However, every time I ordered a glass in Florence (which was pretty regularly), it was always served a tulip-shaped white wine glass.

According to Metro, "The Italians believe to taste the prosecco properly, you need to be able to smell the delicious drink. And you can’t do that if your glass is as narrow as a flute.

"While many believe a flute glass keeps the bubbles in a drink as there is [less] surface area for them to escape, more importance is put on the fact that a flute traps the aromatics of prosecco inside the glass, meaning you're not getting the desired experience when you take a sip."

5. Cutting long pasta noodles

It's likely that in Canada, when you sit down to enjoy a big plate of long pasta, whether at home or at a restaurant, it's served with both a knife and a fork. However, in Italy, don't even think about cutting those noodles.

According to Slate, you're supposed to wrap the noodles around your fork, not break them — and if the pasta is cooked right (perfectly al dente), it won't slip off.

6. Thinking panini have to be grilled

Enjoying a panino (grilled) and glass of red wine in front of the Duomo in Florence, Italy.Enjoying a panino (grilled) and glass of red wine in front of the Duomo in Florence, Italy.Ali Millington | Narcity

Similar to the bruschetta, "panini" actually just means "sandwiches" in Italian. You can grill them, but they don't have to be grilled.

North Americans have adapted the concept of the panino to mean a toasted sandwich — we even have panini presses. However, if you see panini on a menu in Italy, don't assume they'll arrive grilled with cheese oozing out unless that's clearly stated, or you've asked for it.

7. Only drinking red wine in the evening

The Airbnb I stayed at was down the street from a small cafe, and each morning when I passed by around 10 a.m., there were people sitting outside enjoying glasses of red wine alongside their coffees.

At first, this morning red wine felt a little punchy to me. However, I quickly realized that in Italy, and particularly among the older generations, it's still pretty common to enjoy it earlier in the day — and it's even more common over a leisurely lunch.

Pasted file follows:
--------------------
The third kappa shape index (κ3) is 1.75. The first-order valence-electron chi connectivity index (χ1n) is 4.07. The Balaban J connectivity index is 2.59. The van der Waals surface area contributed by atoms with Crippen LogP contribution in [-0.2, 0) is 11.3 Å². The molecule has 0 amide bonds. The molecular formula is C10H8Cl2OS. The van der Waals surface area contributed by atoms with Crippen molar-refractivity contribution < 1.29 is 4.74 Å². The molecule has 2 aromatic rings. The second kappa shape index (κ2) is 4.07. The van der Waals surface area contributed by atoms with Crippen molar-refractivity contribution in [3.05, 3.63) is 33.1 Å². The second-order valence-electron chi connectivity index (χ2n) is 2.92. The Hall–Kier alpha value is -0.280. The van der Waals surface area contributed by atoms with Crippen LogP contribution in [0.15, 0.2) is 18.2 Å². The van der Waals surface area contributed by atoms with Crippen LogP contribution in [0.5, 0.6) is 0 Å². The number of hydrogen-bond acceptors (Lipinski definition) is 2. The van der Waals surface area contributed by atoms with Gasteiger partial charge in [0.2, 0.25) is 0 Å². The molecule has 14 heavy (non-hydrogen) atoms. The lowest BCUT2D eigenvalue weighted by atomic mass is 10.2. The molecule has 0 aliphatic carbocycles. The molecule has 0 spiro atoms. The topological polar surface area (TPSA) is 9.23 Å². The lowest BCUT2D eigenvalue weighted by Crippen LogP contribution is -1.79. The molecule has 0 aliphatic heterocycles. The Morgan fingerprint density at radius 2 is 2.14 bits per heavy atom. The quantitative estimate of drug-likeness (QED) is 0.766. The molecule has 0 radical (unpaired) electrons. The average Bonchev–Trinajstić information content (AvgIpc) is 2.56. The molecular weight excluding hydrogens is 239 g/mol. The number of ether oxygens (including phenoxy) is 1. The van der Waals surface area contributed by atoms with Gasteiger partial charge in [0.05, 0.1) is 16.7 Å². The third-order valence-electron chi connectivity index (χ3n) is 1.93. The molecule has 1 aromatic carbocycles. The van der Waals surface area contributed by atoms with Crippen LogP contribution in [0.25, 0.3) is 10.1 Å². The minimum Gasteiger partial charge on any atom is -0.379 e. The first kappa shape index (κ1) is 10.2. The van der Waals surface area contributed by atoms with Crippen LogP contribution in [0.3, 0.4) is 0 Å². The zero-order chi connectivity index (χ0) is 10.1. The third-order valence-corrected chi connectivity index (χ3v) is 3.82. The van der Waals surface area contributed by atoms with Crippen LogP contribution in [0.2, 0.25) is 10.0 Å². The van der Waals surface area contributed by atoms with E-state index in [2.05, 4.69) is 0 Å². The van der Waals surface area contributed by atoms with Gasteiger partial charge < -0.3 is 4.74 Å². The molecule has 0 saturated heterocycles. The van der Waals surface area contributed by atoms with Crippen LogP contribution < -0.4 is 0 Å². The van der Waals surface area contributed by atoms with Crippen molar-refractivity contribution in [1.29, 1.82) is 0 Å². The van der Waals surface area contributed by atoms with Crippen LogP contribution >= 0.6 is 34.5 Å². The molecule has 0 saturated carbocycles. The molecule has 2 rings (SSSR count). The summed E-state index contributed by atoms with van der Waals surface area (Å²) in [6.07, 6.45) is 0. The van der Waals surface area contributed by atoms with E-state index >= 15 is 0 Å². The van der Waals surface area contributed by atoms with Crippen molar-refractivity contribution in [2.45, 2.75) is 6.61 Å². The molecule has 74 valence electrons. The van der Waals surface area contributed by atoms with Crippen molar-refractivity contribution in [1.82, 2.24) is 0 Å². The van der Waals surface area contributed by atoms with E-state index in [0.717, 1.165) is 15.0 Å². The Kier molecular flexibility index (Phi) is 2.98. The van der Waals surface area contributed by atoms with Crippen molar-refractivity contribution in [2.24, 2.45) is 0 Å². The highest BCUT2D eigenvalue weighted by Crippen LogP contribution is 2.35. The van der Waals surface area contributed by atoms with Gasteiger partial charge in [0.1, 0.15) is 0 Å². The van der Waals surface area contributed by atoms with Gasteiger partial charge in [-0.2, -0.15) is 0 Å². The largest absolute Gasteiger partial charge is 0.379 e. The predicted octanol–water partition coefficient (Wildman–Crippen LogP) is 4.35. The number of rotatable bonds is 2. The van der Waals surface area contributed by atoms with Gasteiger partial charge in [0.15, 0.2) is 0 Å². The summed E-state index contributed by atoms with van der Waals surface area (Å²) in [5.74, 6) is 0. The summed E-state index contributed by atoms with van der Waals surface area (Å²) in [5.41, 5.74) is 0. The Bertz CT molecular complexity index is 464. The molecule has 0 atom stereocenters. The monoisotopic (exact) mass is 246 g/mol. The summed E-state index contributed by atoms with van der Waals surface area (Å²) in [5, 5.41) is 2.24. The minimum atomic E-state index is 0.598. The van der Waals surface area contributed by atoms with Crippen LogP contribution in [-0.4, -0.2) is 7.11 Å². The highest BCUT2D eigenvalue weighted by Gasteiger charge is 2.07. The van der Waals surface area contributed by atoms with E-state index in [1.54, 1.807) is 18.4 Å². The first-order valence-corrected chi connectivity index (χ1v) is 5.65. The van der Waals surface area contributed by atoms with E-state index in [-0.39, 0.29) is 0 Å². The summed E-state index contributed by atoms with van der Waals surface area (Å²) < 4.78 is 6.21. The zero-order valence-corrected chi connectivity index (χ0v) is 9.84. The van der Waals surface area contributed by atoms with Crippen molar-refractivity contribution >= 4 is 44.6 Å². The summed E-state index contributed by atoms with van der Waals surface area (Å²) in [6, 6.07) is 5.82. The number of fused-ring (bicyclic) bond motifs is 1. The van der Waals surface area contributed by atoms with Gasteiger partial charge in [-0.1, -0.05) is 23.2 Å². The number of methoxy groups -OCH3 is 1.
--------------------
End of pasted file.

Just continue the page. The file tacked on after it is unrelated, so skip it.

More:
8. Skipping aperitivo

Aperitivo in Florence, Italy.Aperitivo in Florence, Italy.Ali Millington | Narcity

Aperitivo — or the pre-meal drink — is one of my favourite Italian traditions that Canada could certainly benefit from.

The "happy hour" of sorts is a cultural ritual that takes place from 6 or 7 p.m. until 8 or 9 p.m. every night, giving Italians the chance to unwind over a drink and a snack after work before they continue on to the rest of their evening.

During this time, bars and restaurants serve up a free snack of some sort along with your drink, which is typically a spritz (made with either Aperol or Campari), or something else on the lighter side like prosecco, white wine or beer.

Why launch straight into your dinner plans if you can have pre-dinner plans?

9. Thinking there's a correct way to make Bolognese

Bolognese in Florence, Italy.Bolognese in Florence, Italy.Ali Millington | Narcity

Bolognese simply means local meat sauce, so the "proper" way to make it is different depending on where you are and who you ask.

It can be made with any kind of meat and almost always includes the mirepoix of carrot, onion and celery, but it typically doesn't involve a lot of (or any) tomato.

Ultimately, true Italian Bolognese, no matter where in Italy you get it, is pretty different from what you'll find in North America.

Alison Millington
Ali Millington is the Editor-In-Chief for Narcity Media Group and is based in London, UK.